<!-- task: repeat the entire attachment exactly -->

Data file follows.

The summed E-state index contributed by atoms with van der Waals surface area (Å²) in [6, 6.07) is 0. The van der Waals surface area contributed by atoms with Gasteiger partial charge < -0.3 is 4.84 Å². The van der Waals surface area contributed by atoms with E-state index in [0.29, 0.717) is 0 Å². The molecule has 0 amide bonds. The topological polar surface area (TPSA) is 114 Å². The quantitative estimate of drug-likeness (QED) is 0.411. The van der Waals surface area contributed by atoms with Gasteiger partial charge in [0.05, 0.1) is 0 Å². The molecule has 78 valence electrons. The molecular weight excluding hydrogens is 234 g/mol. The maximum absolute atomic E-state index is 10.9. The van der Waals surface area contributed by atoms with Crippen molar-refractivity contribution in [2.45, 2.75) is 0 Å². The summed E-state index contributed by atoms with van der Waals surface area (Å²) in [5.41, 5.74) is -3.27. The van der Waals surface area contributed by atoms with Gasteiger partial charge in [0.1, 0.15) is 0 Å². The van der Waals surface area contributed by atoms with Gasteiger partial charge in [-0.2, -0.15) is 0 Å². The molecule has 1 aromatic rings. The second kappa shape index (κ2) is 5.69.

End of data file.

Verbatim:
The summed E-state index contributed by atoms with van der Waals surface area (Å²) in [6, 6.07) is 0. The van der Waals surface area contributed by atoms with Gasteiger partial charge < -0.3 is 4.84 Å². The van der Waals surface area contributed by atoms with E-state index in [0.29, 0.717) is 0 Å². The molecule has 0 amide bonds. The topological polar surface area (TPSA) is 114 Å². The quantitative estimate of drug-likeness (QED) is 0.411. The van der Waals surface area contributed by atoms with Gasteiger partial charge in [0.05, 0.1) is 0 Å². The molecule has 78 valence electrons. The molecular weight excluding hydrogens is 234 g/mol. The maximum absolute atomic E-state index is 10.9. The van der Waals surface area contributed by atoms with Crippen molar-refractivity contribution in [2.45, 2.75) is 0 Å². The summed E-state index contributed by atoms with van der Waals surface area (Å²) in [5.41, 5.74) is -3.27. The van der Waals surface area contributed by atoms with Gasteiger partial charge in [0.1, 0.15) is 0 Å². The van der Waals surface area contributed by atoms with Gasteiger partial charge in [-0.2, -0.15) is 0 Å². The molecule has 1 aromatic rings. The second kappa shape index (κ2) is 5.69.